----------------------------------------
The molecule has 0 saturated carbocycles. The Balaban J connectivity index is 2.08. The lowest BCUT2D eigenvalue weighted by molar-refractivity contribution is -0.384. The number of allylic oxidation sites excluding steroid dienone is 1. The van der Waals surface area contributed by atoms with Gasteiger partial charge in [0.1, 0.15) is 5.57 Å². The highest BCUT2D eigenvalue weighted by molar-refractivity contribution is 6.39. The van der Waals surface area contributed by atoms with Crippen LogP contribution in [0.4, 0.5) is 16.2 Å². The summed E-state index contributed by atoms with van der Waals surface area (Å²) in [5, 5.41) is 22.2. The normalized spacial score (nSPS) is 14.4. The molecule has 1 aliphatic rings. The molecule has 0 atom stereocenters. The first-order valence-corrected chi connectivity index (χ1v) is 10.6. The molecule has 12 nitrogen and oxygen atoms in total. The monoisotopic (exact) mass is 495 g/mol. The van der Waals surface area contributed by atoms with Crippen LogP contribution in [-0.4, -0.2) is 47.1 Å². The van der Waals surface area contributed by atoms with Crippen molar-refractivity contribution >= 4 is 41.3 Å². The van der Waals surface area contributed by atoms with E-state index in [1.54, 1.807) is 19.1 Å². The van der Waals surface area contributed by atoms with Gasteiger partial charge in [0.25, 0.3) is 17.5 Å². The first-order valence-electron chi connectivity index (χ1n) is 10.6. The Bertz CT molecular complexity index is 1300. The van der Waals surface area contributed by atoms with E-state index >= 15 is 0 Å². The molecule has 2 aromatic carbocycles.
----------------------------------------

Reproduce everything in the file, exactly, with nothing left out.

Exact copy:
The molecule has 0 saturated carbocycles. The Balaban J connectivity index is 2.08. The lowest BCUT2D eigenvalue weighted by molar-refractivity contribution is -0.384. The number of allylic oxidation sites excluding steroid dienone is 1. The van der Waals surface area contributed by atoms with Gasteiger partial charge in [0.1, 0.15) is 5.57 Å². The highest BCUT2D eigenvalue weighted by molar-refractivity contribution is 6.39. The van der Waals surface area contributed by atoms with Crippen LogP contribution in [0.4, 0.5) is 16.2 Å². The summed E-state index contributed by atoms with van der Waals surface area (Å²) in [5, 5.41) is 22.2. The normalized spacial score (nSPS) is 14.4. The molecule has 1 aliphatic rings. The molecule has 0 atom stereocenters. The first-order valence-corrected chi connectivity index (χ1v) is 10.6. The molecule has 12 nitrogen and oxygen atoms in total. The monoisotopic (exact) mass is 495 g/mol. The van der Waals surface area contributed by atoms with Crippen LogP contribution in [-0.4, -0.2) is 47.1 Å². The van der Waals surface area contributed by atoms with Crippen molar-refractivity contribution >= 4 is 41.3 Å². The van der Waals surface area contributed by atoms with E-state index in [1.54, 1.807) is 19.1 Å². The van der Waals surface area contributed by atoms with Gasteiger partial charge in [0.25, 0.3) is 17.5 Å². The first-order valence-electron chi connectivity index (χ1n) is 10.6. The Bertz CT molecular complexity index is 1300. The van der Waals surface area contributed by atoms with E-state index >= 15 is 0 Å². The molecule has 2 aromatic carbocycles.